That the Badrutts almost single-handedly marketed this untapped winter wonderland is a little spurious. The first tourist office in Switzerland had been established in the same year as the bet, and there are tales of an Anglican priest, one Reverend Alfred Strettell, who came to preach the gospel in St Moritz in 1861 before returning to England to advocate the resort’s potential as a winter destination in open letters to British newspapers. By this time, other resorts in the Swiss regional cantons of Graubünden and Bern were also flush with business, with clinics in Davos, Arosa, Leysin and Grindelwald developed as winter sanctuaries to cure patients with tuberculosis and respiratory diseases. 

But what Badrutt did was make the Swiss mountains accessible in a way that no one else had done before. In order to pay off the high cost of his ongoing investment at the Engadiner Kulm, he needed to keep the hotel open year-round, paving the way for a winter ice rink and regular curling tournaments played with stones first brought by early Scottish visitors. And by the 1880s, the number of English-speaking arrivals had increased to such an extent that a local newspaper – the Engadine Express & Alpine Post – was published entirely in English. Still, Badrutt’s role as pioneer cannot be downplayed.

“Before him there was only 75 beds in the village,” said Leuenberger, showing me around the Palace’s Great Hall, otherwise known as the ‘living room’ of St Moritz. “But because of Badrutt that number exploded to more than 2,000 over the next four decades.”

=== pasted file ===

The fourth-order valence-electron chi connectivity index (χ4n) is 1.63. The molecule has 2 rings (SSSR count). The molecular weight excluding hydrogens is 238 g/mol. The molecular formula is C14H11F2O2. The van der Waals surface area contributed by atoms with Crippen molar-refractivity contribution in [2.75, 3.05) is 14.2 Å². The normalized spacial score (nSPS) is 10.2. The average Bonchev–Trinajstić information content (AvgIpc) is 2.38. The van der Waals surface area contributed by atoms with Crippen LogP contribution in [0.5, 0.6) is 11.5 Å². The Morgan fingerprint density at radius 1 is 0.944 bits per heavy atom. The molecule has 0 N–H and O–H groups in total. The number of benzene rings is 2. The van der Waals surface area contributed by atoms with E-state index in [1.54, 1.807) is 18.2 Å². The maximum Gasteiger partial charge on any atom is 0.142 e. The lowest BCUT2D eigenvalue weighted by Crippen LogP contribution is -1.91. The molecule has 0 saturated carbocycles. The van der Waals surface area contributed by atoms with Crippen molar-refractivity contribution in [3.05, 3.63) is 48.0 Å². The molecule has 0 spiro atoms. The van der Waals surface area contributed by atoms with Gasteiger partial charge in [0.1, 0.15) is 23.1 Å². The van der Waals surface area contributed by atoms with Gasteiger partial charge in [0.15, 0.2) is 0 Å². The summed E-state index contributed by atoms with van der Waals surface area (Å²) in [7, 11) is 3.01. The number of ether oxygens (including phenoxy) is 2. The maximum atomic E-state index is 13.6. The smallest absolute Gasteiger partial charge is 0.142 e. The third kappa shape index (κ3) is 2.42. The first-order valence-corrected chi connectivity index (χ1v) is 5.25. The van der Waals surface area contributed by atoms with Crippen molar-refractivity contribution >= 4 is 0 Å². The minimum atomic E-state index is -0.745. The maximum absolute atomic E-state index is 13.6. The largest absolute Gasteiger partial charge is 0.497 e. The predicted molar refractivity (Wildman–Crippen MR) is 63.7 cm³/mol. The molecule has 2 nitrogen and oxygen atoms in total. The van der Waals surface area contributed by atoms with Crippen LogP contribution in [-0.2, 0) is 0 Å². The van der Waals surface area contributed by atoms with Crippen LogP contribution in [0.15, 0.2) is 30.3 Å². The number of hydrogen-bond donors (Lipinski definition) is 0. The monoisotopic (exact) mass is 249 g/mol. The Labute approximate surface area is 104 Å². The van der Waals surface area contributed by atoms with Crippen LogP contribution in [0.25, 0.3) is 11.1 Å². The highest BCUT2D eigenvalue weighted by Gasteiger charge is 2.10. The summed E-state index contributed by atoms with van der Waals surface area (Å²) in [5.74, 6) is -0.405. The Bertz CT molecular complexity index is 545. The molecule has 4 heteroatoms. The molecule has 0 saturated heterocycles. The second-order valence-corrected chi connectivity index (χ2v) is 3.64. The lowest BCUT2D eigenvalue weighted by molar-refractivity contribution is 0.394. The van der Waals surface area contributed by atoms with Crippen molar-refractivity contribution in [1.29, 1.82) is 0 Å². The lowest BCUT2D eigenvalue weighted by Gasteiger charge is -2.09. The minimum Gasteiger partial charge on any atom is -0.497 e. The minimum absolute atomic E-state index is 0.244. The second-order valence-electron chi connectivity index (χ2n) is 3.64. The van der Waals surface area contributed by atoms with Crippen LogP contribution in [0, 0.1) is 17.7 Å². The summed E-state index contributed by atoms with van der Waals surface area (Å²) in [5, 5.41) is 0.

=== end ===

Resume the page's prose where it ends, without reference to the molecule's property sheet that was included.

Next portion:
To truly understand the town’s role in marketing mountains to the world, I set off to explore in the company of John Webster, a historian and guide who, having studied St Moritz for 27 years, knows the resort’s backstory best.

“The concept of the winter holiday was born here – and I’ve never come across any claims to counter the argument,” he said, while looking out to the pyramid-like peaks of the Muottas Muragl. “From the late 19th Century on, St Moritz’s evolution and sphere of influence was relentless. There is a list of firsts in St Moritz that no one else has.” 

The concept of the winter holiday was born here

Among those novelties was Switzerland’s first electric light and streetlight, both installed at the Engadiner Kulm in 1879. That same year, Badrutt brought flushing toilets into the Alps and built the first hydro-electric plant in the country.